Food Safety Focus (32nd Issue, March 2009) – Food Incident Highlight
Oilfish and Diarrhoea
In early February 2009, a group of students suffered from diarrhea after consuming a meal of so-called "perch fillets" in a Stanley restaurant. Investigation revealed that the fish involved was oilfish.
Oilfish often refer to two species of fish (scientific names: Ruvettus pretiosus and Lepidocybium flavobrunneum) under the family Gempylidae. They are rich in fat and contain naturally present wax esters. The wax esters, which are indigestible by humans, can accumulate in the rectum after consumption of oilfish. It may cause oily diarrhoea and discomfort ranging from stomach cramps to rapid loose bowel movements. Recovery is usually within 24 to 48 hours in affected individuals.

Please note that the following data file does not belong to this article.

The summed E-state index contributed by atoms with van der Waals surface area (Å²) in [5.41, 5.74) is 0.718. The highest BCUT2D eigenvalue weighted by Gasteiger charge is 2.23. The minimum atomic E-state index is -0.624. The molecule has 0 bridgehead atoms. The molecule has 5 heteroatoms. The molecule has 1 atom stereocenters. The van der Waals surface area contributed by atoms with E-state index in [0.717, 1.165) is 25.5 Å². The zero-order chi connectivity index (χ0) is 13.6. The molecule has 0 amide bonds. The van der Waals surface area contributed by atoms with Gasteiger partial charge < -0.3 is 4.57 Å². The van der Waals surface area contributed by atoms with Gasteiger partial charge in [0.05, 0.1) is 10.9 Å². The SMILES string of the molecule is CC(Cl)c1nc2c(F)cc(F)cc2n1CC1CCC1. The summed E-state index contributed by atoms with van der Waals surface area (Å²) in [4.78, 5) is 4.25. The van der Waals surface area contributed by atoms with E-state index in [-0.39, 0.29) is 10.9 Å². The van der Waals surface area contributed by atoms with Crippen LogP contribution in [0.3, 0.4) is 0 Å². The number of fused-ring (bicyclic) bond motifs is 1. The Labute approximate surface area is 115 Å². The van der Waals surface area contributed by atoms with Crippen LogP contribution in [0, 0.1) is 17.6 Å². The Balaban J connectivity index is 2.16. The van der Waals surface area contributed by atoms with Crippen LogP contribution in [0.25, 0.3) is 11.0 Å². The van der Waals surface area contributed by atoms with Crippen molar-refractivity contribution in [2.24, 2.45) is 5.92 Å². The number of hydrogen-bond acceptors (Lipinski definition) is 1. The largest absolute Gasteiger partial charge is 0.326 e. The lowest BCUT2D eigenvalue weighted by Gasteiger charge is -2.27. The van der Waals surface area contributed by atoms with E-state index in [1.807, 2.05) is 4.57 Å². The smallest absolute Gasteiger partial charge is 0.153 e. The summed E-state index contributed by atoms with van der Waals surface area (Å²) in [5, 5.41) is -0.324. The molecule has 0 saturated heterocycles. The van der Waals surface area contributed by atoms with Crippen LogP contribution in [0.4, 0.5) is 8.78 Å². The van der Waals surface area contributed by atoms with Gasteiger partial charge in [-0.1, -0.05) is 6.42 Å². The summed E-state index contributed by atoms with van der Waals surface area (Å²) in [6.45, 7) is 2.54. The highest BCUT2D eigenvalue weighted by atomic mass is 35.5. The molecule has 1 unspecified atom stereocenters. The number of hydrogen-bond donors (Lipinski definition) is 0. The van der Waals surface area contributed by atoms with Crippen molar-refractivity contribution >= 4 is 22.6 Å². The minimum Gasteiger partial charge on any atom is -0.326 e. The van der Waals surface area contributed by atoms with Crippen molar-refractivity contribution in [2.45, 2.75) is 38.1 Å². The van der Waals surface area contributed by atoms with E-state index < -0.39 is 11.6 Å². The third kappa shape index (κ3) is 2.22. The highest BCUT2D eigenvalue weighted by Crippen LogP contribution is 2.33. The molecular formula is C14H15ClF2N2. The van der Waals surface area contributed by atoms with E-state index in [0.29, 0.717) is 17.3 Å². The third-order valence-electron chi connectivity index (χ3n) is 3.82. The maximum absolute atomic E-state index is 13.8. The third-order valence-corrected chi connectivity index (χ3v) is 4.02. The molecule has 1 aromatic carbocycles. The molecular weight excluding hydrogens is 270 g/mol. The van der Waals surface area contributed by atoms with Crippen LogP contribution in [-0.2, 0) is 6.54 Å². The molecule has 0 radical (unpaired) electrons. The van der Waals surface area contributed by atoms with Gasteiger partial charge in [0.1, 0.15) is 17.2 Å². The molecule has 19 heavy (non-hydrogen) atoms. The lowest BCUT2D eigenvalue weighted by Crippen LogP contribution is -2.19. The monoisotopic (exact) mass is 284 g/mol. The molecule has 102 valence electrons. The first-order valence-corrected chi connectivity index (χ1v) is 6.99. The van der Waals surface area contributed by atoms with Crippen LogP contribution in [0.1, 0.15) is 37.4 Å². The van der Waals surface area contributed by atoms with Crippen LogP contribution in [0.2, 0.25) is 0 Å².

In response to the 2007 oilfish incidents, the Centre for Food Safety issued guidelines on the identification and labelling of oilfish and cod. The food trade should ensure that fish they sell are labelled correctly. It is recommended that the two species of fish be labelled as "oilfish" so that customers can distinguish them from other species.